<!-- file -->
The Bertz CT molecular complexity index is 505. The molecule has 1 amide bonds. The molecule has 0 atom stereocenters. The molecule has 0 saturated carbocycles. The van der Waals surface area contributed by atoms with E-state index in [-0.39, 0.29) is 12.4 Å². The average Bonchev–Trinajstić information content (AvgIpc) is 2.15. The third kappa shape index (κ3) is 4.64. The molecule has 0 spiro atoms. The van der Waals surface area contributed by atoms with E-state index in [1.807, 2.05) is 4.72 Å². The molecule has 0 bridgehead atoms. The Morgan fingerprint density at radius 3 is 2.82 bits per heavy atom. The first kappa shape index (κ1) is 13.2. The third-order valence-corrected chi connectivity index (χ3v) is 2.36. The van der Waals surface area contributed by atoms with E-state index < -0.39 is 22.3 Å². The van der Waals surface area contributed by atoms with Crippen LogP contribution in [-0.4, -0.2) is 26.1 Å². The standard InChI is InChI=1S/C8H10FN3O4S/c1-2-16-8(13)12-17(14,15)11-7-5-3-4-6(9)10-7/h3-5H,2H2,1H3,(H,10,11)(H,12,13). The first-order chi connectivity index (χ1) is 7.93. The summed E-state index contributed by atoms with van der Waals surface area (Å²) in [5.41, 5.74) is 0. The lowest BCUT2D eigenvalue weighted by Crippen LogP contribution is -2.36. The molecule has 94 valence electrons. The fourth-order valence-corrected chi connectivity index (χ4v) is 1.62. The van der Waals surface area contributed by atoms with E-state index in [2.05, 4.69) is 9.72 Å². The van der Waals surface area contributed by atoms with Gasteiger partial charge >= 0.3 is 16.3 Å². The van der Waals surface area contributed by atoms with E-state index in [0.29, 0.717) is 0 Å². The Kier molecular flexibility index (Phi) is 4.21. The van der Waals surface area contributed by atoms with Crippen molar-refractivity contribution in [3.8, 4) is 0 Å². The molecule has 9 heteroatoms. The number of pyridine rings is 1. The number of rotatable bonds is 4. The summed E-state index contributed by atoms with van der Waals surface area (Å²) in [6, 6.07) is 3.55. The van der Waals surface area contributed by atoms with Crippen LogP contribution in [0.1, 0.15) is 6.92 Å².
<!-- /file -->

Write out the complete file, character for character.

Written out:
The Bertz CT molecular complexity index is 505. The molecule has 1 amide bonds. The molecule has 0 atom stereocenters. The molecule has 0 saturated carbocycles. The van der Waals surface area contributed by atoms with E-state index in [-0.39, 0.29) is 12.4 Å². The average Bonchev–Trinajstić information content (AvgIpc) is 2.15. The third kappa shape index (κ3) is 4.64. The molecule has 0 spiro atoms. The van der Waals surface area contributed by atoms with E-state index in [1.807, 2.05) is 4.72 Å². The molecule has 0 bridgehead atoms. The Morgan fingerprint density at radius 3 is 2.82 bits per heavy atom. The first kappa shape index (κ1) is 13.2. The third-order valence-corrected chi connectivity index (χ3v) is 2.36. The van der Waals surface area contributed by atoms with E-state index < -0.39 is 22.3 Å². The van der Waals surface area contributed by atoms with Crippen LogP contribution in [-0.4, -0.2) is 26.1 Å². The standard InChI is InChI=1S/C8H10FN3O4S/c1-2-16-8(13)12-17(14,15)11-7-5-3-4-6(9)10-7/h3-5H,2H2,1H3,(H,10,11)(H,12,13). The first-order chi connectivity index (χ1) is 7.93. The summed E-state index contributed by atoms with van der Waals surface area (Å²) in [5.41, 5.74) is 0. The lowest BCUT2D eigenvalue weighted by Crippen LogP contribution is -2.36. The molecule has 94 valence electrons. The fourth-order valence-corrected chi connectivity index (χ4v) is 1.62. The van der Waals surface area contributed by atoms with E-state index in [2.05, 4.69) is 9.72 Å². The van der Waals surface area contributed by atoms with Gasteiger partial charge >= 0.3 is 16.3 Å². The van der Waals surface area contributed by atoms with E-state index in [0.29, 0.717) is 0 Å². The Kier molecular flexibility index (Phi) is 4.21. The van der Waals surface area contributed by atoms with Crippen molar-refractivity contribution in [3.8, 4) is 0 Å². The molecule has 9 heteroatoms. The number of pyridine rings is 1. The number of rotatable bonds is 4. The summed E-state index contributed by atoms with van der Waals surface area (Å²) in [6, 6.07) is 3.55. The van der Waals surface area contributed by atoms with Crippen LogP contribution in [0.1, 0.15) is 6.92 Å².